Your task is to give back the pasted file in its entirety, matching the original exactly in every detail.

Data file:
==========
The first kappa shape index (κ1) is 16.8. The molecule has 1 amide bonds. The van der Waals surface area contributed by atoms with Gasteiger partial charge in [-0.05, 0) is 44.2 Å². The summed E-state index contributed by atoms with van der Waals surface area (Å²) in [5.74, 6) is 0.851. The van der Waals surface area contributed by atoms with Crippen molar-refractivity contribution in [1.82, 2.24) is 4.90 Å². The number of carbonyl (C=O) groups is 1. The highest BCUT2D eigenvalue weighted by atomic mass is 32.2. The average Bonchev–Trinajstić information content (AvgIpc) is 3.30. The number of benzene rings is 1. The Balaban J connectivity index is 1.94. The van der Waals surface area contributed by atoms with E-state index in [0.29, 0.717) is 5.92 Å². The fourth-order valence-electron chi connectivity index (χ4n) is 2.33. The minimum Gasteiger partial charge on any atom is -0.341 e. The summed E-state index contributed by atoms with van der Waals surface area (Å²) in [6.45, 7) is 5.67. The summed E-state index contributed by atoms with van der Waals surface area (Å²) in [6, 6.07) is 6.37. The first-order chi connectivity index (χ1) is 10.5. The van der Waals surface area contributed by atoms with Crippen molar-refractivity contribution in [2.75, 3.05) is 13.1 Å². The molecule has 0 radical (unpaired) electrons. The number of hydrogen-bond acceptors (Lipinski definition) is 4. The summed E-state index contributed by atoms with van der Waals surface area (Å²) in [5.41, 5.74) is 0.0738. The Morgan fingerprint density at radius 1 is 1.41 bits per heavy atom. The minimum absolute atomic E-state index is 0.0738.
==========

The first kappa shape index (κ1) is 16.8. The molecule has 1 amide bonds. The van der Waals surface area contributed by atoms with Gasteiger partial charge in [-0.05, 0) is 44.2 Å². The summed E-state index contributed by atoms with van der Waals surface area (Å²) in [5.74, 6) is 0.851. The van der Waals surface area contributed by atoms with Crippen molar-refractivity contribution in [1.82, 2.24) is 4.90 Å². The number of carbonyl (C=O) groups is 1. The highest BCUT2D eigenvalue weighted by atomic mass is 32.2. The average Bonchev–Trinajstić information content (AvgIpc) is 3.30. The number of benzene rings is 1. The Balaban J connectivity index is 1.94. The van der Waals surface area contributed by atoms with E-state index in [0.29, 0.717) is 5.92 Å². The fourth-order valence-electron chi connectivity index (χ4n) is 2.33. The minimum Gasteiger partial charge on any atom is -0.341 e. The summed E-state index contributed by atoms with van der Waals surface area (Å²) in [6.45, 7) is 5.67. The summed E-state index contributed by atoms with van der Waals surface area (Å²) in [6, 6.07) is 6.37. The first-order chi connectivity index (χ1) is 10.5. The van der Waals surface area contributed by atoms with Crippen molar-refractivity contribution in [2.75, 3.05) is 13.1 Å². The molecule has 0 radical (unpaired) electrons. The number of hydrogen-bond acceptors (Lipinski definition) is 4. The summed E-state index contributed by atoms with van der Waals surface area (Å²) in [5.41, 5.74) is 0.0738. The Morgan fingerprint density at radius 1 is 1.41 bits per heavy atom. The minimum absolute atomic E-state index is 0.0738.